The provisions of the 11th package enable the EU to restrict the sale, supply, transfer, or export of specified sanctioned goods and technology to certain third countries whose jurisdictions are at continued and particularly high risk of circumvention. This should only be invoked as a last resort and unanimously by Member States, and prior to the restrictions the EU needs to diplomatically engage third countries and introduce individual measures against third-country operators.

  • Extended transit ban

The EU has extended the prohibition of transit via Russia for certain sensitive goods and technology (e.g., advanced, aviation-related materials) which might contribute to Russia’s military and technological enhancement or its defence and security sectors.

  • Import-export control

The Council added 87 entities to the list of entities supporting Russia’s military complex, subjecting them to tighter export restrictions. The expanded list includes entities from third countries, such as Iranian drone manufacturers, businesses evading trade restrictions, and Russian entities involved in producing electronic components.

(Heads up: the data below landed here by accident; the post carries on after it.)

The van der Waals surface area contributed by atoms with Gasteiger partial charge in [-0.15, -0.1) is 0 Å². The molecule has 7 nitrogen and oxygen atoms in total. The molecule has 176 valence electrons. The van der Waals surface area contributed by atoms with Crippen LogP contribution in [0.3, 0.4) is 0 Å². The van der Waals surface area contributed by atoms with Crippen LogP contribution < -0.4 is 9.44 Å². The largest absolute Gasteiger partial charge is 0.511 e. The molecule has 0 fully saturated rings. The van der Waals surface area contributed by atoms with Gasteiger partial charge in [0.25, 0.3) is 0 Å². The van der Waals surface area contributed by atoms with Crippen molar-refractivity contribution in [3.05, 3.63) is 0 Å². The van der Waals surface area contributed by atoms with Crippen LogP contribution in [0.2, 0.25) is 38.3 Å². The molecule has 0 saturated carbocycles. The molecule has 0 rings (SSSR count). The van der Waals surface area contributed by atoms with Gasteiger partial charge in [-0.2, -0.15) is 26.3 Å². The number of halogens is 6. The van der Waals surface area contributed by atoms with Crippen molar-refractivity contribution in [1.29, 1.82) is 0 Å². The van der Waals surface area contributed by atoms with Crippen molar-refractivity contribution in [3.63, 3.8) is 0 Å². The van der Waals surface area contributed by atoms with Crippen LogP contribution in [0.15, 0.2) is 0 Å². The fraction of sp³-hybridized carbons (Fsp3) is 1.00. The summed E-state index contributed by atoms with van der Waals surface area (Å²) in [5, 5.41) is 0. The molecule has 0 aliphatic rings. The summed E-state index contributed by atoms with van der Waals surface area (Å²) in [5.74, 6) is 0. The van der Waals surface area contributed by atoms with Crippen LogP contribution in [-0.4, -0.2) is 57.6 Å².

II.            Listings & Derogations

  • Individual listings

The Council has sanctioned 71 individuals and 33 entities as part of the package, including businesspersons, propagandists, as well as Russian IT companies providing critical technology to Russian intelligence, banks operating in the occupied territories, and entities working with the Russian armed forces.

  • New listing grounds